"Say what?" you exclaim, "that doesn't make any kind of sense!"
Well here's my reasoning. My impression of google's overall strategy (outside of pushing ads at you any way they can of course) is to provide a seamless online experience, regardless of where you're logging on from. If i'm at work, or at home, or on my mobile phone, i can log onto all the various Google apps, and all the data Google has on me is shared between apps and between devices.
(As pointed out earlier, some people think this raises some serious privacy concerns. If Google ever decided to really go evil they could do so in a huge way, and even now they have at least the potential to inflict massive damage entirely by accident. But that's definitely not the issue i wanted to talk about right now.)
I really like winamp. It's a great music player. However trying to sync it between machines is a pain. I've rated... almost 4000 songs in winamp, but there is no easy way to transfer those ratings to another copy of winamp. The easiest way is to sort everything by rating in the Media Library and either add a specific tag to each rating, or to save playlists of each rating.
Which brings us to the second big problem. It can be difficult to transfer playlists between machines as well. If you keep the folder structures entirely identical then it works. Winamp is smart enough that even if all the files start with "C:\" it will check the J drive as well, for example, if that's the drive you load the playlist file from. However if the folder structure varies at all it will just choke.
So the Google music player would have something equivalent to the winamp Media Library. Except your ratings would be saved online. (Also, i'd prefer a 10 star system rather than a 5 star system, but that's a different quibble =) Every time you started the player on a new computer it would scan whatever folders you told it to and it would associate the music files it found there with the songs in your Media Library. Playlists would be stored online as well of course, with the option to save them to transfer to an offline machine of course. Actually it would be useful if you could save it in a "google" format to transfer to an offline machine with the google media player running it, or in a m3u format targeted for the file structure on a specific device, such as a mp3 player.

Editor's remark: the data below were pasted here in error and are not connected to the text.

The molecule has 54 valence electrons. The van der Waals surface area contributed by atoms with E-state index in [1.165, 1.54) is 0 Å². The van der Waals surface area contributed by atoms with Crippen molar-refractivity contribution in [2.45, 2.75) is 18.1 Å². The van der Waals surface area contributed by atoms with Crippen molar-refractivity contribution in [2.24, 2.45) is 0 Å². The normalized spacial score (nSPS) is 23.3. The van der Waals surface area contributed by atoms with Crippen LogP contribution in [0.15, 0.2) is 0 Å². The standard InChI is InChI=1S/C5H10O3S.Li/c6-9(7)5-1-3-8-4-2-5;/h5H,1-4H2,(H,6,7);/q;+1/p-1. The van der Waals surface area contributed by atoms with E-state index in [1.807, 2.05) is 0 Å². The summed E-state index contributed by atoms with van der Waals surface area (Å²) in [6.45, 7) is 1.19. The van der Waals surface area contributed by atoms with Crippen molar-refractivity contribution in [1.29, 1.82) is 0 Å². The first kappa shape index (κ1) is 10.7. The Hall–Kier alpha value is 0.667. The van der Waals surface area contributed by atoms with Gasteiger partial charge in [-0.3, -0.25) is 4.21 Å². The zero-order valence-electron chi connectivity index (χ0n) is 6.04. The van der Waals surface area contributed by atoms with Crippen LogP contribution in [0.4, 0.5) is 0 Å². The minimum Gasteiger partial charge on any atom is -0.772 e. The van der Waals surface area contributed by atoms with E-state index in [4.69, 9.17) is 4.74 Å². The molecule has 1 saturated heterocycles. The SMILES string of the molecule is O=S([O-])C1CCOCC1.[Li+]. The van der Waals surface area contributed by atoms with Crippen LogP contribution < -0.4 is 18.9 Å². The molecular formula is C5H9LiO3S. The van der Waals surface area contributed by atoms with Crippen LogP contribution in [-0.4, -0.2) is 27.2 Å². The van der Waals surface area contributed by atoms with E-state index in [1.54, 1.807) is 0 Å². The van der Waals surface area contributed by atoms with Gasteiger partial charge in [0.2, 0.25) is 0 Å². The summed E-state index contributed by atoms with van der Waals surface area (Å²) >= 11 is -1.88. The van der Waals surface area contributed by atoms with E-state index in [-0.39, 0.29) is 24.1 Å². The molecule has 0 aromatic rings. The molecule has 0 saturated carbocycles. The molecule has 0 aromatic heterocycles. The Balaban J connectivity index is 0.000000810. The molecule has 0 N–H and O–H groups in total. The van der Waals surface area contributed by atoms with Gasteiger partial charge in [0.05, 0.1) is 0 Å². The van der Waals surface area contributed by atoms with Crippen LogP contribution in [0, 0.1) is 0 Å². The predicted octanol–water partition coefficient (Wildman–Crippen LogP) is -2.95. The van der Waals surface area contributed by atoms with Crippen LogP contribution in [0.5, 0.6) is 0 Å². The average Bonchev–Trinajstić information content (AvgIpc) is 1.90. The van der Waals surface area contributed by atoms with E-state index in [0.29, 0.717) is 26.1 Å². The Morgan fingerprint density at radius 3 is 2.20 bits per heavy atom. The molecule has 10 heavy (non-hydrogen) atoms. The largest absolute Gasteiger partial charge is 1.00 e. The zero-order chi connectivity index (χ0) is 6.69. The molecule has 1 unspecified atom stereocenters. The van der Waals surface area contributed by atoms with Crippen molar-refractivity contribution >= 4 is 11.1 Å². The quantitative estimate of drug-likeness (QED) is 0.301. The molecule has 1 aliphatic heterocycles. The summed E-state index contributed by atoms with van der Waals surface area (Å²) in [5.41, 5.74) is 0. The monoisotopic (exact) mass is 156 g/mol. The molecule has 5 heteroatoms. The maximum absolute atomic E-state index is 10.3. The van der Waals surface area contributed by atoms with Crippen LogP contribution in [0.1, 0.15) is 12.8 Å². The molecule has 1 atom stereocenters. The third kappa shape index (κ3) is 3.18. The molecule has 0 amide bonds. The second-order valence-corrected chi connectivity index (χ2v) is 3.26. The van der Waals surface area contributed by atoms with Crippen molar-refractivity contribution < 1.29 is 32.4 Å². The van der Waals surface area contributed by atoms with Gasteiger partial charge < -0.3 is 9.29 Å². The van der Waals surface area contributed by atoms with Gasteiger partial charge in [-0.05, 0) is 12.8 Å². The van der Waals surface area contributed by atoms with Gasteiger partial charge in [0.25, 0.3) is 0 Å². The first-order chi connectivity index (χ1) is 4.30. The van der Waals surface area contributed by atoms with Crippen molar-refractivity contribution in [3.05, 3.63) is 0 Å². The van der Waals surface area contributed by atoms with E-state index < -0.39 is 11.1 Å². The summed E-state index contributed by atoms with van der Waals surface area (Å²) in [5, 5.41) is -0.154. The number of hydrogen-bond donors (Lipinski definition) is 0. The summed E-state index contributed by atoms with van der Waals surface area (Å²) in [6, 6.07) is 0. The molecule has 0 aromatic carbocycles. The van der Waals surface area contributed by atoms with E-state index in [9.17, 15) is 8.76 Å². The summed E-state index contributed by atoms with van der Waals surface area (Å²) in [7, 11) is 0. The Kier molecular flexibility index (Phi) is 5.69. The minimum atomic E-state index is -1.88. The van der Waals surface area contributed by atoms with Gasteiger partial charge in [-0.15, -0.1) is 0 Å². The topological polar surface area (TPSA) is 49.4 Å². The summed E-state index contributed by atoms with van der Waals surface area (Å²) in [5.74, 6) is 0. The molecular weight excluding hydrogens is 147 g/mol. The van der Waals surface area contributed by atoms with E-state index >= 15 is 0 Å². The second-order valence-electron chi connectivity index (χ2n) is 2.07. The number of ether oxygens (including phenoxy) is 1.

The tricky part would be deciding how closely a file needed to match in order to be associated with a song. The safe way to do it would be to require an exact match (file size and hash key matching presumably) but then provide a menu to merge files into a song if you thought they were close enough. Definitely if there's any kind of automatic merging there would need to be an option to undo it. "I don't care that it's the same song, it's two different recordings and i want two different listings!"
I suppose there should be possible the Google music player to handle the file structure itself in case you're one of the people who likes how iTunes handles things, but there ought to be an option (oohhh! evil!) to handle generic file trees so you can structure it however you wish.
Given my usual naming conventions, the Google Music Player clearly ought to be named "Goompa." I'd say it should have a little mushroom mascot as well, but that would probably get them in trouble :)
Oh yeah, and in addition to just another way to keep people as a captive audience and server up ads, i'm sure Google would find great ways to mine the information about what music you liked, how often you listened to it, etc. And with the new Buzzy focus on Facebooky stuff i'm sure they'd eventually add tools to do things like find out what the highest rated songs of all your friends are and such.
The big downside of course would be that if it took off it would probably make Google the #1 target for RIAA subpoenas =P
Of course after my experience with Chrome i'd be worried that if Google did make a music player they'd make the UI ugly and drop half the features other players have come up with because the designers didn't think they were good enough ;)
(And i'm sure that now a certain someone will tell me that i ought to get a job at Google and make this my pet project ;)